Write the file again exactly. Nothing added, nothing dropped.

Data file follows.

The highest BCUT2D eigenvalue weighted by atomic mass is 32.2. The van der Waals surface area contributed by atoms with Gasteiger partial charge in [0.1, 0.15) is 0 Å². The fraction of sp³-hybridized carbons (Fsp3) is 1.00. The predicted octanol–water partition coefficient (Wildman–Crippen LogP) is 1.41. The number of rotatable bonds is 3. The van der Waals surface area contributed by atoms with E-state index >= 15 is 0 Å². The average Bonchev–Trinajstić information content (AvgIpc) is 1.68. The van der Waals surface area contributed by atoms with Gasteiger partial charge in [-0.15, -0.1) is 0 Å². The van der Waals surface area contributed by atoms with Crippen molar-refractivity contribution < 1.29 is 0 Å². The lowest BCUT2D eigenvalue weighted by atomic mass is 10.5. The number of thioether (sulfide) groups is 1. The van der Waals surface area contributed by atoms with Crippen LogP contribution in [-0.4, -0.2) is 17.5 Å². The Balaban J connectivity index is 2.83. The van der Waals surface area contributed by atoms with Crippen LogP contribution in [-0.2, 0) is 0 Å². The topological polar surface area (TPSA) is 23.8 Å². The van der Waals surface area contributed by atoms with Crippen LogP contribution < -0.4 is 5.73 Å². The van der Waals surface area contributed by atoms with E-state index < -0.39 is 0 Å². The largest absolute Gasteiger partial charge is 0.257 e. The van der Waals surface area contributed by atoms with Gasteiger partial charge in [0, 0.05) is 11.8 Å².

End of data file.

The highest BCUT2D eigenvalue weighted by atomic mass is 32.2. The van der Waals surface area contributed by atoms with Gasteiger partial charge in [0.1, 0.15) is 0 Å². The fraction of sp³-hybridized carbons (Fsp3) is 1.00. The predicted octanol–water partition coefficient (Wildman–Crippen LogP) is 1.41. The number of rotatable bonds is 3. The van der Waals surface area contributed by atoms with E-state index >= 15 is 0 Å². The average Bonchev–Trinajstić information content (AvgIpc) is 1.68. The van der Waals surface area contributed by atoms with Gasteiger partial charge in [-0.15, -0.1) is 0 Å². The van der Waals surface area contributed by atoms with Crippen molar-refractivity contribution < 1.29 is 0 Å². The lowest BCUT2D eigenvalue weighted by atomic mass is 10.5. The number of thioether (sulfide) groups is 1. The van der Waals surface area contributed by atoms with Crippen LogP contribution in [-0.4, -0.2) is 17.5 Å². The Balaban J connectivity index is 2.83. The van der Waals surface area contributed by atoms with Crippen LogP contribution in [-0.2, 0) is 0 Å². The topological polar surface area (TPSA) is 23.8 Å². The van der Waals surface area contributed by atoms with Crippen LogP contribution < -0.4 is 5.73 Å². The van der Waals surface area contributed by atoms with E-state index < -0.39 is 0 Å². The largest absolute Gasteiger partial charge is 0.257 e. The van der Waals surface area contributed by atoms with Gasteiger partial charge in [0, 0.05) is 11.8 Å².